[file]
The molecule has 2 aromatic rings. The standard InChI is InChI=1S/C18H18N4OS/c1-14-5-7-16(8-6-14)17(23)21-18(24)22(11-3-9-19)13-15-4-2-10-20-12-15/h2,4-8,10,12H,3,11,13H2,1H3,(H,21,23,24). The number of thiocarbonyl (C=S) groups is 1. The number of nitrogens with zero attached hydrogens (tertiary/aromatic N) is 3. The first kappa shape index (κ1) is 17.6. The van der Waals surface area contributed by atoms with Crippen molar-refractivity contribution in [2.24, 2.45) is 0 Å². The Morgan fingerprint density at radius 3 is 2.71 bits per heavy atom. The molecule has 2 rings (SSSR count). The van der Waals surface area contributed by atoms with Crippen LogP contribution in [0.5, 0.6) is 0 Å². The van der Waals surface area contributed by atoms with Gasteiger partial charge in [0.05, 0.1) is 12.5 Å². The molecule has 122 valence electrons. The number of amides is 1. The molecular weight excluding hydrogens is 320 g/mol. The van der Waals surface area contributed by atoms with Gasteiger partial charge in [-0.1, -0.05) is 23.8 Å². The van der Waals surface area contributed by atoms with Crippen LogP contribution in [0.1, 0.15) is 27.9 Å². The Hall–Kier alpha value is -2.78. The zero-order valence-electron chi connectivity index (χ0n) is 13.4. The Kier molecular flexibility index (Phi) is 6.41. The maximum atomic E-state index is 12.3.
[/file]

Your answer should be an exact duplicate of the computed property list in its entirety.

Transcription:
The molecule has 2 aromatic rings. The standard InChI is InChI=1S/C18H18N4OS/c1-14-5-7-16(8-6-14)17(23)21-18(24)22(11-3-9-19)13-15-4-2-10-20-12-15/h2,4-8,10,12H,3,11,13H2,1H3,(H,21,23,24). The number of thiocarbonyl (C=S) groups is 1. The number of nitrogens with zero attached hydrogens (tertiary/aromatic N) is 3. The first kappa shape index (κ1) is 17.6. The van der Waals surface area contributed by atoms with Crippen molar-refractivity contribution in [2.24, 2.45) is 0 Å². The Morgan fingerprint density at radius 3 is 2.71 bits per heavy atom. The molecule has 2 rings (SSSR count). The van der Waals surface area contributed by atoms with Crippen LogP contribution in [0.5, 0.6) is 0 Å². The van der Waals surface area contributed by atoms with Gasteiger partial charge in [0.05, 0.1) is 12.5 Å². The molecule has 122 valence electrons. The number of amides is 1. The molecular weight excluding hydrogens is 320 g/mol. The van der Waals surface area contributed by atoms with Gasteiger partial charge in [-0.1, -0.05) is 23.8 Å². The van der Waals surface area contributed by atoms with Crippen LogP contribution in [0.1, 0.15) is 27.9 Å². The Hall–Kier alpha value is -2.78. The zero-order valence-electron chi connectivity index (χ0n) is 13.4. The Kier molecular flexibility index (Phi) is 6.41. The maximum atomic E-state index is 12.3.